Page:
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Study of the Pathogenesis of Porphyria Cutanea Tarda

This study has been completed.
University of Texas
Information provided by:
National Center for Research Resources (NCRR) Identifier:
First received: April 6, 2000
Last updated: June 23, 2005
Last verified: December 2003

OBJECTIVES: I. Determine the effect of standard treatments on various predisposing factors in patients with porphyria cutanea tarda (PCT).

II. Investigate alcohol history, smoking, liver dysfunction and its etiology, estrogen use, and family history of PCT in these patients.

III. Study the relationships of excess iron and the hemochromatosis gene to PCT, including clinical features and risk of recurrence in these patients.

IV. Assess hepatitis C virus infections in these patients. V. Assess vitamin C levels in these patients before and after treatment. VI. Assess dietary habits in these patients. VII. Assess activity of cytochrome P450 enzymes (CYP) in vivo in these patients.

VIII. Study polymorphic genes for enzymes that metabolize foreign chemicals, including CYP enzymes and glutathione transferases in these patients.

Porphyria Cutanea Tarda

Study Type: Observational
Study Design: Primary Purpose: Screening

Resource links provided by NLM:

Further study details as provided by National Center for Research Resources (NCRR):

Estimated Enrollment: 120
Study Start Date: November 2000
Detailed Description:

PROTOCOL OUTLINE: Patients undergo a complete medical evaluation and documentation of porphyria cutanea tarda (PCT) including history, physical examination, standard clinical laboratory tests and porphyrin studies. Alcohol history, smoking, liver dysfunction and its etiology, estrogen use, and family history of PCT are investigated and recorded. Patients complete a questionnaire to assess intake of vitamin C and other nutrients.

Iron status is assessed by serum ferritin, Fe and Fe binding capacity, and by the number of phlebotomies needed to reduce ferritin to the target level. A blood sample is tested for the hemochromatosis (HC) gene to determine whether each patient has 0, 1, or 2 copies of the HC mutation.

Serum hepatitis C virus (HCV) antibody and HCV RNA are measured. Standard liver function tests and liver biopsy are done if clinically indicated.

A fasting blood level of ascorbic acid is obtained. Blood clearance of caffeine and antipyrine, and urinary excretion of caffeine and chlorzoxazone metabolites are determined by breath tests or measurements in blood or saliva.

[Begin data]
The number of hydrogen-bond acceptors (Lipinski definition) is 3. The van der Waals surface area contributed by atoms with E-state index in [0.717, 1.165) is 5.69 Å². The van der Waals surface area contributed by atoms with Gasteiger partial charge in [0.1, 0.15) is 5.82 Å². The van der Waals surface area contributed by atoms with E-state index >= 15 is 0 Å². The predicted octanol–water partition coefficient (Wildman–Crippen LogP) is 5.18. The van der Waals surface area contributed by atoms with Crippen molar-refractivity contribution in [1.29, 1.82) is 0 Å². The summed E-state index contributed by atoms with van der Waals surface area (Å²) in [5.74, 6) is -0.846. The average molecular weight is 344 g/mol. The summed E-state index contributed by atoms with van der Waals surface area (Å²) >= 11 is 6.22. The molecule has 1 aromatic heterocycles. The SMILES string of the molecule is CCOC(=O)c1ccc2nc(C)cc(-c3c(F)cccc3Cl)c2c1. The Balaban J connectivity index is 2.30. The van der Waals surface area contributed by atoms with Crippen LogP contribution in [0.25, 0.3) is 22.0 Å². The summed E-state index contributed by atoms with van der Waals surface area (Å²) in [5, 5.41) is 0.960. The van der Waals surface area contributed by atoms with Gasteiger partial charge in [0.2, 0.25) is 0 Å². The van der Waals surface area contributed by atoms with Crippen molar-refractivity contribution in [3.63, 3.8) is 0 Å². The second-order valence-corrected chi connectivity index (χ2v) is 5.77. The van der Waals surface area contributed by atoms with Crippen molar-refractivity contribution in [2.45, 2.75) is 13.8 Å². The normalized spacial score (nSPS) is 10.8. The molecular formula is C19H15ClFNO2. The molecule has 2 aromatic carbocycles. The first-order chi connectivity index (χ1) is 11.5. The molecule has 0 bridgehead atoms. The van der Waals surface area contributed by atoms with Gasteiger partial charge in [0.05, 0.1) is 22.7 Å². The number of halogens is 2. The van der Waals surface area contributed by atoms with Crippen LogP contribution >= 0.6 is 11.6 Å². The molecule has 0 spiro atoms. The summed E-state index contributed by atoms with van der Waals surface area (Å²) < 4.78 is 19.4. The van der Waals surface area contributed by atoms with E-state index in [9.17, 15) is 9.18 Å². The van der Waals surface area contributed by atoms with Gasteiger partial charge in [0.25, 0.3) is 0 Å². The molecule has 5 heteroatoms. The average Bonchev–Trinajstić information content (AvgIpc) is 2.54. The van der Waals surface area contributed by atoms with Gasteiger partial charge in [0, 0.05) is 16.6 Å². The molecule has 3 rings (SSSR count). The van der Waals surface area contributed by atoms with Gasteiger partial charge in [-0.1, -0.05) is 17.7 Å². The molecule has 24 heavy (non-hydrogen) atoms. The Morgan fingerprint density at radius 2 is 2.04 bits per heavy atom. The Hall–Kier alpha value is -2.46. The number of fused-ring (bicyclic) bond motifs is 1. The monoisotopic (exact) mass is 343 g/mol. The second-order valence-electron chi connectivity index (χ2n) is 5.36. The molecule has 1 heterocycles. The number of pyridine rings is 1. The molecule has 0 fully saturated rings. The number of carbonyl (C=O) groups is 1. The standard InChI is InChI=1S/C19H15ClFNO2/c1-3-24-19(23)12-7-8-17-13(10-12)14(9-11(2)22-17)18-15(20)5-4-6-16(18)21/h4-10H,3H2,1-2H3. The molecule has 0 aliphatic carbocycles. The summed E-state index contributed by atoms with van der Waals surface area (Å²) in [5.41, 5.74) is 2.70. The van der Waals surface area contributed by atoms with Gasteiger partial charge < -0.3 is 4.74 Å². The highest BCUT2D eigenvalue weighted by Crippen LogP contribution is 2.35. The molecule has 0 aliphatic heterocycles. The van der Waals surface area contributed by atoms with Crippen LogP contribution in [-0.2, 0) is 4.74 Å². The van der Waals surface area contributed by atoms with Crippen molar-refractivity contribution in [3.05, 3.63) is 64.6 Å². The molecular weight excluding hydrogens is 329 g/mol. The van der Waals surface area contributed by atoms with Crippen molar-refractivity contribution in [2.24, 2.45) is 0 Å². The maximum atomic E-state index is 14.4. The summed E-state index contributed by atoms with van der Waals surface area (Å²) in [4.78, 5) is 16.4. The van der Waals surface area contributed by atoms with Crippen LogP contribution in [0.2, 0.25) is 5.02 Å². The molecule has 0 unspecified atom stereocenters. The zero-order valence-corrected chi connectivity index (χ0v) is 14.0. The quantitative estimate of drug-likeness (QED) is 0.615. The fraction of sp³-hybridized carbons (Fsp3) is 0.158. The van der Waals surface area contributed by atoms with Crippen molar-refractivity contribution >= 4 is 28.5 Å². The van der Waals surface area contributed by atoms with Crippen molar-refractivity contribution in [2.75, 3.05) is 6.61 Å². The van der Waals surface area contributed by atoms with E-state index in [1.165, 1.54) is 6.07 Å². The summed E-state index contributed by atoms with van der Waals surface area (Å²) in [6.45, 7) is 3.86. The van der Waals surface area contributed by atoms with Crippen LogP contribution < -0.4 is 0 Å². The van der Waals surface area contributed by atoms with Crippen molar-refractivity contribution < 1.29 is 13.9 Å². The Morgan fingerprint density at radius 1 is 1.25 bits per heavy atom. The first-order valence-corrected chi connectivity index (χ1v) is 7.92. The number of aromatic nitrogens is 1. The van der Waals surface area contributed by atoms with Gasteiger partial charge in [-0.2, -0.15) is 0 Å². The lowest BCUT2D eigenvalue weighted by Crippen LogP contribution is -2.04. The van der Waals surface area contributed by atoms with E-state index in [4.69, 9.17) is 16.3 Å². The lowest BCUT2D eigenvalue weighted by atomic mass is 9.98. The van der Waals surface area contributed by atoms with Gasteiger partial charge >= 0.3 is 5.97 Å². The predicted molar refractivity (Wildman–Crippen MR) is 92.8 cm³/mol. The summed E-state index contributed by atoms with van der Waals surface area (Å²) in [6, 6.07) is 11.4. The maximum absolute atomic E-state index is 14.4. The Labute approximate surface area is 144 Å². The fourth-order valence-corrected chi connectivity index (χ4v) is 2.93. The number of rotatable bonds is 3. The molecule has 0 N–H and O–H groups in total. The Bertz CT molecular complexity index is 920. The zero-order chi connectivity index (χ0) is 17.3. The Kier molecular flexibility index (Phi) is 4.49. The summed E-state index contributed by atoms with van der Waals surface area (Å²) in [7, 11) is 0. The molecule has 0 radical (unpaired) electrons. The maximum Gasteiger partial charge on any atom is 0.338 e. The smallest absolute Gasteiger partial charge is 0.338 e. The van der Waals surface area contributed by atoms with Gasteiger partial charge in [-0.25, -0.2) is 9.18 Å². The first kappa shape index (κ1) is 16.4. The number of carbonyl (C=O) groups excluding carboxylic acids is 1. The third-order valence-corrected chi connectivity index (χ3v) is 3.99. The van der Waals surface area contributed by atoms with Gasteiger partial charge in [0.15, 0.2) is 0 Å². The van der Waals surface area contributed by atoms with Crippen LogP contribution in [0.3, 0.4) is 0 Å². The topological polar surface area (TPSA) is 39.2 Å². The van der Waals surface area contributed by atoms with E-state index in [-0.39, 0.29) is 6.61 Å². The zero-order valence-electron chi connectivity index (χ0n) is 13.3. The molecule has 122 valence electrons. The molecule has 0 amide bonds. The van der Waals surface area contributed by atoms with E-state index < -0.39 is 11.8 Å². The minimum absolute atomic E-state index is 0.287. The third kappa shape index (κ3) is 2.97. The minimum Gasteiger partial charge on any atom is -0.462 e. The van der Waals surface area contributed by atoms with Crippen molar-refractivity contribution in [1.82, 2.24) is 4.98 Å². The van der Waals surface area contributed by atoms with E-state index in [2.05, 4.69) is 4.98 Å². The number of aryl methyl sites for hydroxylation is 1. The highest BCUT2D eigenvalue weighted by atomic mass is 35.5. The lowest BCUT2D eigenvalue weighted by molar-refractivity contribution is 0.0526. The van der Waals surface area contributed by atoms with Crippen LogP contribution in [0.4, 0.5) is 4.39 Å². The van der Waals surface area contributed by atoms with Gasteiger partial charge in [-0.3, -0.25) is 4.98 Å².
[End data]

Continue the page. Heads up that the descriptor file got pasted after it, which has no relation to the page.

Genotyping for polymorphic genes for enzymes that metabolize foreign chemicals, including cytochrome P450 enzymes (CYP) and glutathione transferases are completed.

Following completion of the above studies, patients undergo individualized standard treatment either by serial phlebotomies or low dose chloroquine. Patients with HCV are also treated with interferon alfa-2b.

Patients are followed after treatment, at which time initial studies are repeated.


Ages Eligible for Study:   Child, Adult, Senior
Sexes Eligible for Study:   All
Accepts Healthy Volunteers:   No
  • Well documented sporadic (Type I) or familial (Type II) porphyria cutanea tarda: Increased plasma porphyrins (fluorescence maximum at neutral pH near 617 nm) Increased urinary porphyrins (consisting mostly of uroporphyrin and heptacarboxylporphyrin) Increased isocoproporphyrins in feces
  • No other type of porphyria
  Contacts and Locations
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Please refer to this study by its identifier: NCT00005103

United States, Texas
University of Texas Medical Branch
Galveston, Texas, United States, 77555-0209
Sponsors and Collaborators
National Center for Research Resources (NCRR)
University of Texas
Study Chair: Karl Elmo Anderson University of Texas
  More Information Identifier: NCT00005103     History of Changes
Other Study ID Numbers: 199/14875
Study First Received: April 6, 2000
Last Updated: June 23, 2005

Keywords provided by National Center for Research Resources (NCRR):
inborn errors of metabolism
porphyria cutanea tarda
rare disease

Additional relevant MeSH terms:
Porphyria, Erythropoietic
Porphyria Cutanea Tarda
Porphyrias, Hepatic
Metabolic Diseases
Skin Diseases, Genetic
Genetic Diseases, Inborn
Skin Diseases
Liver Diseases
Digestive System Diseases processed this record on September 19, 2017